• Local Democrats are supporting City Council candidate Georgette Gómez to replace Councilwoman Marti Emerald. Gomez beat out the other remaining candidate, Democrat Ricardo Flores, for the nod.
• The L.A. Times digs into why labor unions don’t like the governor’s plan to boost home building, and make homes more affordable, by limiting local zoning rules. Unions are miffed because they want builders to be forced to pay higher wages; the gov’s office says that will make building too expensive for developers.
Hundreds of Homeless Vets Get Housed
KPBS finds that a program to house veterans has helped more than 200 of them within four months, exceeding the goal. Meanwhile, the annual Stand Down for Homeless Veterans begins Friday at 6 a.m. at San Diego High School and continues through the weekend. San Diego has been way behind other communities in its work to shrink homelessness among veterans.
The effort to house veterans is one of many in the works around the city and the county. VOSD’s Lisa Halverstadt broke down the status of all the swirling initiatives and plans here.
More Gun Dealers Than Big Mac Slingers?
Politifact checks a few claims about Lt. Gov. Gavin Newsom’s gun control initiative, known as Prop. 63. Yes, stunningly, there are double the number of gun dealers in the state as McDonald’s restaurants. But a claim by foes about a ban on ammunition sharing is “mostly false,” and a statistic about national gun deaths is “mostly true.”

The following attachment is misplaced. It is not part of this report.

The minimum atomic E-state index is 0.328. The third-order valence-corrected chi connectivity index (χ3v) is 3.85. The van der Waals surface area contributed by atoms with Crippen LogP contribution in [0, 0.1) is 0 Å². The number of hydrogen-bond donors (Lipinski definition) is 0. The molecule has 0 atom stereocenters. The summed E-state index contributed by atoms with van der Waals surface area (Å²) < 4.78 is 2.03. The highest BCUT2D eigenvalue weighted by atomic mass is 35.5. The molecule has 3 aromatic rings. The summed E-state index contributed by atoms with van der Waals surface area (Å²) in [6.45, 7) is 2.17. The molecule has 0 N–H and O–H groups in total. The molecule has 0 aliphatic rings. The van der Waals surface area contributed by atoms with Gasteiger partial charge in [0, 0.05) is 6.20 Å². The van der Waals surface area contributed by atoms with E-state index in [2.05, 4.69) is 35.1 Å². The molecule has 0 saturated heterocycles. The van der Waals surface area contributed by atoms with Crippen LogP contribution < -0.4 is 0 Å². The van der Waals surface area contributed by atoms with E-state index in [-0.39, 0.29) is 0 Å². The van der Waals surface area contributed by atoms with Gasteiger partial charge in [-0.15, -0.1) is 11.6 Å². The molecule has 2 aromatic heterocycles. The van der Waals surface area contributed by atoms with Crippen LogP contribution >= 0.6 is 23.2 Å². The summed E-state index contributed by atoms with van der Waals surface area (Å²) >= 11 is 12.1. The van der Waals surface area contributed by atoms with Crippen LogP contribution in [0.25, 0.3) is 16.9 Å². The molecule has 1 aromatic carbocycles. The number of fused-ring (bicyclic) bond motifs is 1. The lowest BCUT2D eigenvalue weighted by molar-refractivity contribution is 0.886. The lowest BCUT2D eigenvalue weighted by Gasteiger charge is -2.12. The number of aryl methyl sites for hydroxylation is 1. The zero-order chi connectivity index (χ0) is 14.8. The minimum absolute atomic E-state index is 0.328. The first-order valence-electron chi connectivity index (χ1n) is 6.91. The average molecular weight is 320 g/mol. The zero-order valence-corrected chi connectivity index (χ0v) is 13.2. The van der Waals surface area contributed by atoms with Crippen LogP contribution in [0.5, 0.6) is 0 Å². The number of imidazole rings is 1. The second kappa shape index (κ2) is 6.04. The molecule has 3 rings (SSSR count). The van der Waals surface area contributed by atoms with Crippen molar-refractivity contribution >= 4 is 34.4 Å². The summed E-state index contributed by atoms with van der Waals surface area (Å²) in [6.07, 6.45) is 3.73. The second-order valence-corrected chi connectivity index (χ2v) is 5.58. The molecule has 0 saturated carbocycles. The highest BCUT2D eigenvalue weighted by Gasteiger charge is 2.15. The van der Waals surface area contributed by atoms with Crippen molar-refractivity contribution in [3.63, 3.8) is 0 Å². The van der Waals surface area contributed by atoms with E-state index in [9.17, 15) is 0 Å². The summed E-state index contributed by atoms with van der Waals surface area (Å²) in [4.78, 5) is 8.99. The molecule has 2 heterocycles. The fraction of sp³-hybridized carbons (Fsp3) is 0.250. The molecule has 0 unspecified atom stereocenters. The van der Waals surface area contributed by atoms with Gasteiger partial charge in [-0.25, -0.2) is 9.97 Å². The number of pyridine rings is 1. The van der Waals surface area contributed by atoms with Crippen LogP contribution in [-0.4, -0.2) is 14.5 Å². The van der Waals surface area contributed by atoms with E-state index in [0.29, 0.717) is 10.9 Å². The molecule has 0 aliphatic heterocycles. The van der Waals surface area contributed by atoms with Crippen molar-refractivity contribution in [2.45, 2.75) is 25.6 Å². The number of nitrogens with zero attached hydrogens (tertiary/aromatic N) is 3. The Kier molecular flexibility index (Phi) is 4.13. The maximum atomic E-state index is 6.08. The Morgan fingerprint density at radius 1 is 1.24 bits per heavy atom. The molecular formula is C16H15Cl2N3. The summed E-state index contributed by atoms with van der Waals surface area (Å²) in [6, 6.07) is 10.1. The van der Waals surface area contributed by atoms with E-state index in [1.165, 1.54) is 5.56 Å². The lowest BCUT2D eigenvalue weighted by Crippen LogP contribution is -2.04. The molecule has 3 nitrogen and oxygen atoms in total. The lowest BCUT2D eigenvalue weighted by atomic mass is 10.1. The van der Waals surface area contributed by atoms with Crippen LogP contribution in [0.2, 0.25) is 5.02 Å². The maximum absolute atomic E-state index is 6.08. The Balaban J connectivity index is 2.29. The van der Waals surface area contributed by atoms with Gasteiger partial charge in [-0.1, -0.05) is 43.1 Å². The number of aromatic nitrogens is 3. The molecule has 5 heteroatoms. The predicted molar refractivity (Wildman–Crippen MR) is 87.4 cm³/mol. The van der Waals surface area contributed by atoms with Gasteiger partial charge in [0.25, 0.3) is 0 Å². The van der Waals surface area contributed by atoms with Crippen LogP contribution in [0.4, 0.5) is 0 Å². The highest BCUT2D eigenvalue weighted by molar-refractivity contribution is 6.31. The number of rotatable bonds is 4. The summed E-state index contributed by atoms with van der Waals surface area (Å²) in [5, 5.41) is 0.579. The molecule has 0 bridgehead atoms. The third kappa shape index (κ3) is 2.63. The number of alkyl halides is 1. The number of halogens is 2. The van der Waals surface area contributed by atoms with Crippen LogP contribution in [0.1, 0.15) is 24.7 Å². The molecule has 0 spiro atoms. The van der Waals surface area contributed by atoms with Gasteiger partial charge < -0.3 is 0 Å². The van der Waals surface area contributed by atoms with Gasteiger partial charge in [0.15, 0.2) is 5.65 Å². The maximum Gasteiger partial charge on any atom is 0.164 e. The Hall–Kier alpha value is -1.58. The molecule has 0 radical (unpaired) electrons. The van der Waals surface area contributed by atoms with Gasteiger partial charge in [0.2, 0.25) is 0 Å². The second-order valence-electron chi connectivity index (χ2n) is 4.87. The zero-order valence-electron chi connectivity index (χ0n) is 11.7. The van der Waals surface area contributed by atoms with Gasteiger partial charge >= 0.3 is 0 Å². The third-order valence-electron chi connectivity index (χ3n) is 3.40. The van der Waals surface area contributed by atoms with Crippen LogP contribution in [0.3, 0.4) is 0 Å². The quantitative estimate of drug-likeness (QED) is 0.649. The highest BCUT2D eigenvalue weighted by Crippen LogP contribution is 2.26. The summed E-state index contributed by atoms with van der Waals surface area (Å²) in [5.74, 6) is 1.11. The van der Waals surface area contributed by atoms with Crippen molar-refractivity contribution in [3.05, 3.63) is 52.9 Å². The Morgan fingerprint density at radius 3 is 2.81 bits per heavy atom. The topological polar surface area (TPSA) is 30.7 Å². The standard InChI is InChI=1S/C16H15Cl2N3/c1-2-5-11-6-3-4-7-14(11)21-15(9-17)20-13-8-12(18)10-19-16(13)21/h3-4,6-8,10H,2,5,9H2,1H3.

• Local Rep. Scott Peters gets a “Mostly True” from Capital Public Radio for saying Donald Trump “rooted for the housing crisis.”
• Drew Brees, the former Chargers quarterback, doesn’t fully understand the threat from concussions, says Politifact. He recently tried to compare the risk in football to that of women’s soccer and cheerleading. In fact,”football by far poses the greatest concussion risks, studies show, with women’s/girls soccer often placing a distant second. Cheerleading poses risks too, more so in practices, yet concussion chances are relatively slight compared to numerous sports.” He gets a “half true.”
North County Report: Feeding Seniors
VOSD’s weekly North County Report highlights a Sacramento Bee story about a coalition that is feeding seniors with the help of a food truck in Oceanside, San Marcos and Vista. Plus: The end (at least) of a drive-in, a tiny rally and a pesky dead whale.